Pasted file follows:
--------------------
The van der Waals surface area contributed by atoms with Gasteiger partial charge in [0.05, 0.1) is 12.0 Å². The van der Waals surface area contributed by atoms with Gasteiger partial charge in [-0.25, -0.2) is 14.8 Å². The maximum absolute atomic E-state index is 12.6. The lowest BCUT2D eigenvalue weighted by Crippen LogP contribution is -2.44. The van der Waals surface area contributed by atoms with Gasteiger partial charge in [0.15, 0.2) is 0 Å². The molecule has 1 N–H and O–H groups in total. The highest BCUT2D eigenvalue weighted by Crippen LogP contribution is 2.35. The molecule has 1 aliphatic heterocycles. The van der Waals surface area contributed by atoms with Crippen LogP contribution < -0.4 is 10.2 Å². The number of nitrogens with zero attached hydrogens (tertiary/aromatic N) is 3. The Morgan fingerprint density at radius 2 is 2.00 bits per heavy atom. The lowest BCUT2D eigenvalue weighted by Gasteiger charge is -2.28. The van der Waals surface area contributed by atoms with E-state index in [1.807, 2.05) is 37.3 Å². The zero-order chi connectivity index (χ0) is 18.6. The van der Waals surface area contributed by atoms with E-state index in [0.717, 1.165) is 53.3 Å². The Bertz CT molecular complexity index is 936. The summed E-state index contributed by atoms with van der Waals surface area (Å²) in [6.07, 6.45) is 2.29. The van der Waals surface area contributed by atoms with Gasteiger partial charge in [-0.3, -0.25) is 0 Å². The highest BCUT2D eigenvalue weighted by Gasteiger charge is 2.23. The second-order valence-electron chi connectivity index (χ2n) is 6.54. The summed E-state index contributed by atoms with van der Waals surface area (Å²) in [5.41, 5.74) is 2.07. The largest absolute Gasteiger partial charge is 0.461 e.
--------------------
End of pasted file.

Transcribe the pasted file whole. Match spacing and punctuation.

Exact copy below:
The van der Waals surface area contributed by atoms with Gasteiger partial charge in [0.05, 0.1) is 12.0 Å². The van der Waals surface area contributed by atoms with Gasteiger partial charge in [-0.25, -0.2) is 14.8 Å². The maximum absolute atomic E-state index is 12.6. The lowest BCUT2D eigenvalue weighted by Crippen LogP contribution is -2.44. The van der Waals surface area contributed by atoms with Gasteiger partial charge in [0.15, 0.2) is 0 Å². The molecule has 1 N–H and O–H groups in total. The highest BCUT2D eigenvalue weighted by Crippen LogP contribution is 2.35. The molecule has 1 aliphatic heterocycles. The van der Waals surface area contributed by atoms with Crippen LogP contribution < -0.4 is 10.2 Å². The number of nitrogens with zero attached hydrogens (tertiary/aromatic N) is 3. The Morgan fingerprint density at radius 2 is 2.00 bits per heavy atom. The lowest BCUT2D eigenvalue weighted by Gasteiger charge is -2.28. The van der Waals surface area contributed by atoms with E-state index in [1.807, 2.05) is 37.3 Å². The zero-order chi connectivity index (χ0) is 18.6. The van der Waals surface area contributed by atoms with E-state index in [0.717, 1.165) is 53.3 Å². The Bertz CT molecular complexity index is 936. The summed E-state index contributed by atoms with van der Waals surface area (Å²) in [6.07, 6.45) is 2.29. The van der Waals surface area contributed by atoms with Gasteiger partial charge in [-0.3, -0.25) is 0 Å². The highest BCUT2D eigenvalue weighted by Gasteiger charge is 2.23. The second-order valence-electron chi connectivity index (χ2n) is 6.54. The summed E-state index contributed by atoms with van der Waals surface area (Å²) in [5.41, 5.74) is 2.07. The largest absolute Gasteiger partial charge is 0.461 e.